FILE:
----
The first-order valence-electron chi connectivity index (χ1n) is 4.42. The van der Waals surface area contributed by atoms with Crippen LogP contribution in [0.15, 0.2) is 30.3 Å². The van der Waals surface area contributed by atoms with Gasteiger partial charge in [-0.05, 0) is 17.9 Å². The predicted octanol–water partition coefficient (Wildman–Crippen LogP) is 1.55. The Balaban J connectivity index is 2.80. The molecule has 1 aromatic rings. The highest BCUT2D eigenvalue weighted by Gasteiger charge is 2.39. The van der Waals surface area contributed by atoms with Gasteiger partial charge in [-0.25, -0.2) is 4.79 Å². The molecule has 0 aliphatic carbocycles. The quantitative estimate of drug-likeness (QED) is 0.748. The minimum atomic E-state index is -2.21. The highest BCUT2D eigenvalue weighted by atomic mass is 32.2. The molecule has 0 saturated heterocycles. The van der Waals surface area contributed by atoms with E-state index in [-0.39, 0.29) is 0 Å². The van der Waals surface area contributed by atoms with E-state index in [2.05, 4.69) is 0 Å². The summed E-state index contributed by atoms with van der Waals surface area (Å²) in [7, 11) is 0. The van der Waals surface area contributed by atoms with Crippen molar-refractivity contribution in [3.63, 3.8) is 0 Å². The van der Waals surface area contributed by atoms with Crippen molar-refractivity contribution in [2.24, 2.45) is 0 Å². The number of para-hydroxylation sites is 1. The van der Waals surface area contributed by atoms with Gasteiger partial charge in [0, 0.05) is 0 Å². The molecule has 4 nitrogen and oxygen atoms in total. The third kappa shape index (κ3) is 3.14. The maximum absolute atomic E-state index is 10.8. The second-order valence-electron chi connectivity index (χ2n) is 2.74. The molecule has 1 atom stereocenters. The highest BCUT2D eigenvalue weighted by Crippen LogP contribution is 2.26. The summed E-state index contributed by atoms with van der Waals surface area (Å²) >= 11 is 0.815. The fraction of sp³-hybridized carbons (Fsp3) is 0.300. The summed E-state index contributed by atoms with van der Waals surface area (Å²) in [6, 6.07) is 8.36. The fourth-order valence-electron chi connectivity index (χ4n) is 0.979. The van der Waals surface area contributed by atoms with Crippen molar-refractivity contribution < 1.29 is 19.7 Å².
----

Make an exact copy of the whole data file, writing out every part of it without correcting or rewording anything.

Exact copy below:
The first-order valence-electron chi connectivity index (χ1n) is 4.42. The van der Waals surface area contributed by atoms with Crippen LogP contribution in [0.15, 0.2) is 30.3 Å². The van der Waals surface area contributed by atoms with Gasteiger partial charge in [-0.05, 0) is 17.9 Å². The predicted octanol–water partition coefficient (Wildman–Crippen LogP) is 1.55. The Balaban J connectivity index is 2.80. The molecule has 1 aromatic rings. The highest BCUT2D eigenvalue weighted by Gasteiger charge is 2.39. The van der Waals surface area contributed by atoms with Gasteiger partial charge in [-0.25, -0.2) is 4.79 Å². The molecule has 0 aliphatic carbocycles. The quantitative estimate of drug-likeness (QED) is 0.748. The minimum atomic E-state index is -2.21. The highest BCUT2D eigenvalue weighted by atomic mass is 32.2. The molecule has 0 saturated heterocycles. The van der Waals surface area contributed by atoms with E-state index in [-0.39, 0.29) is 0 Å². The van der Waals surface area contributed by atoms with E-state index in [2.05, 4.69) is 0 Å². The summed E-state index contributed by atoms with van der Waals surface area (Å²) in [7, 11) is 0. The van der Waals surface area contributed by atoms with Crippen molar-refractivity contribution in [3.63, 3.8) is 0 Å². The van der Waals surface area contributed by atoms with Crippen molar-refractivity contribution in [2.24, 2.45) is 0 Å². The number of para-hydroxylation sites is 1. The van der Waals surface area contributed by atoms with Gasteiger partial charge in [0, 0.05) is 0 Å². The molecule has 4 nitrogen and oxygen atoms in total. The third kappa shape index (κ3) is 3.14. The maximum absolute atomic E-state index is 10.8. The second-order valence-electron chi connectivity index (χ2n) is 2.74. The molecule has 1 atom stereocenters. The highest BCUT2D eigenvalue weighted by Crippen LogP contribution is 2.26. The summed E-state index contributed by atoms with van der Waals surface area (Å²) >= 11 is 0.815. The fraction of sp³-hybridized carbons (Fsp3) is 0.300. The summed E-state index contributed by atoms with van der Waals surface area (Å²) in [6, 6.07) is 8.36. The fourth-order valence-electron chi connectivity index (χ4n) is 0.979. The van der Waals surface area contributed by atoms with Crippen molar-refractivity contribution < 1.29 is 19.7 Å².